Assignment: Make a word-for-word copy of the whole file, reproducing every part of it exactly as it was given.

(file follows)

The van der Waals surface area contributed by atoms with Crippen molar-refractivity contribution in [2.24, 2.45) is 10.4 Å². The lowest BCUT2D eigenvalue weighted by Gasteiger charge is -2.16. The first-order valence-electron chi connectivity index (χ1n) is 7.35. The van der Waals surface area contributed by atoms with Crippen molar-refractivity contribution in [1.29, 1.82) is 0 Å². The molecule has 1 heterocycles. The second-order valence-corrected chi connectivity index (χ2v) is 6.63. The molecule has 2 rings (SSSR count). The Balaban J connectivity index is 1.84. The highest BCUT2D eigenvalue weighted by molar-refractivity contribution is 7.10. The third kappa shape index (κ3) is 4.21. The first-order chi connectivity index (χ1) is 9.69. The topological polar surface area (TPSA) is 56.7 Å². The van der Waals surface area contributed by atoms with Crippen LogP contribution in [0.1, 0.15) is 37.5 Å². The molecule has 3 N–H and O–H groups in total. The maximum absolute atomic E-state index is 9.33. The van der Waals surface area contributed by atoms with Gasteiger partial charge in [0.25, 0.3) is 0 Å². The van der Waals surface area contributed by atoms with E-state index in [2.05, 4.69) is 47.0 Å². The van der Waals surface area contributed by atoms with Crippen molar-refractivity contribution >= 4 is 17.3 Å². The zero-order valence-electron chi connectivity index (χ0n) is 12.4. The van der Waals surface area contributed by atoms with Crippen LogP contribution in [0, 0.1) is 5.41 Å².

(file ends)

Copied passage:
The van der Waals surface area contributed by atoms with Crippen molar-refractivity contribution in [2.24, 2.45) is 10.4 Å². The lowest BCUT2D eigenvalue weighted by Gasteiger charge is -2.16. The first-order valence-electron chi connectivity index (χ1n) is 7.35. The van der Waals surface area contributed by atoms with Crippen molar-refractivity contribution in [1.29, 1.82) is 0 Å². The molecule has 1 heterocycles. The second-order valence-corrected chi connectivity index (χ2v) is 6.63. The molecule has 2 rings (SSSR count). The Balaban J connectivity index is 1.84. The highest BCUT2D eigenvalue weighted by molar-refractivity contribution is 7.10. The third kappa shape index (κ3) is 4.21. The first-order chi connectivity index (χ1) is 9.69. The topological polar surface area (TPSA) is 56.7 Å². The van der Waals surface area contributed by atoms with Crippen LogP contribution in [0.1, 0.15) is 37.5 Å². The molecule has 3 N–H and O–H groups in total. The maximum absolute atomic E-state index is 9.33. The van der Waals surface area contributed by atoms with Gasteiger partial charge in [0.25, 0.3) is 0 Å². The van der Waals surface area contributed by atoms with E-state index in [2.05, 4.69) is 47.0 Å². The van der Waals surface area contributed by atoms with Crippen molar-refractivity contribution >= 4 is 17.3 Å². The zero-order valence-electron chi connectivity index (χ0n) is 12.4. The van der Waals surface area contributed by atoms with Crippen LogP contribution in [0, 0.1) is 5.41 Å².